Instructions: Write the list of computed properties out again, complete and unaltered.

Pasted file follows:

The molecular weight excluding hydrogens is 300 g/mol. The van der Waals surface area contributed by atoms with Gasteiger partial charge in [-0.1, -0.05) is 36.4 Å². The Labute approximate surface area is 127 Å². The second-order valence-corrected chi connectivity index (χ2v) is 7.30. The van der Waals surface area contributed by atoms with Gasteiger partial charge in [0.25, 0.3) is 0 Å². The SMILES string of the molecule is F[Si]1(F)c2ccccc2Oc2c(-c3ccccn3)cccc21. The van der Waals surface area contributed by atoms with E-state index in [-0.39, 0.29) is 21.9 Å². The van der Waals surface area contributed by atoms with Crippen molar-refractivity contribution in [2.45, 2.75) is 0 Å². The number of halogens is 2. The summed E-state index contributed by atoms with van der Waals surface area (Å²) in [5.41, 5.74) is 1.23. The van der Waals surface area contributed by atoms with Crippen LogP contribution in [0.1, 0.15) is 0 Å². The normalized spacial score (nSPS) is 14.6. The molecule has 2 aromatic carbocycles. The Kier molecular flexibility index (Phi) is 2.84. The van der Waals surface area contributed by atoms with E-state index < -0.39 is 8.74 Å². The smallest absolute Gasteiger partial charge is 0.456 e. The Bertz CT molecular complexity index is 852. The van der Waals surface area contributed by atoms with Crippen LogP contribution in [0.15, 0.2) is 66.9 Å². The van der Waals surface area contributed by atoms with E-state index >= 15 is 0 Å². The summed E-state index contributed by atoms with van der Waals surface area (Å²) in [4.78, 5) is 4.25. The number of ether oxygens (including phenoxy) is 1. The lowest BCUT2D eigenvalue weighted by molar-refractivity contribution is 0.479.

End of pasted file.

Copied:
The molecular weight excluding hydrogens is 300 g/mol. The van der Waals surface area contributed by atoms with Gasteiger partial charge in [-0.1, -0.05) is 36.4 Å². The Labute approximate surface area is 127 Å². The second-order valence-corrected chi connectivity index (χ2v) is 7.30. The van der Waals surface area contributed by atoms with Gasteiger partial charge in [0.25, 0.3) is 0 Å². The SMILES string of the molecule is F[Si]1(F)c2ccccc2Oc2c(-c3ccccn3)cccc21. The van der Waals surface area contributed by atoms with E-state index in [-0.39, 0.29) is 21.9 Å². The van der Waals surface area contributed by atoms with Crippen molar-refractivity contribution in [2.45, 2.75) is 0 Å². The number of halogens is 2. The summed E-state index contributed by atoms with van der Waals surface area (Å²) in [5.41, 5.74) is 1.23. The van der Waals surface area contributed by atoms with Crippen LogP contribution in [0.1, 0.15) is 0 Å². The normalized spacial score (nSPS) is 14.6. The molecule has 2 aromatic carbocycles. The Kier molecular flexibility index (Phi) is 2.84. The van der Waals surface area contributed by atoms with E-state index < -0.39 is 8.74 Å². The smallest absolute Gasteiger partial charge is 0.456 e. The Bertz CT molecular complexity index is 852. The van der Waals surface area contributed by atoms with Crippen LogP contribution in [0.15, 0.2) is 66.9 Å². The van der Waals surface area contributed by atoms with E-state index >= 15 is 0 Å². The summed E-state index contributed by atoms with van der Waals surface area (Å²) in [4.78, 5) is 4.25. The number of ether oxygens (including phenoxy) is 1. The lowest BCUT2D eigenvalue weighted by molar-refractivity contribution is 0.479.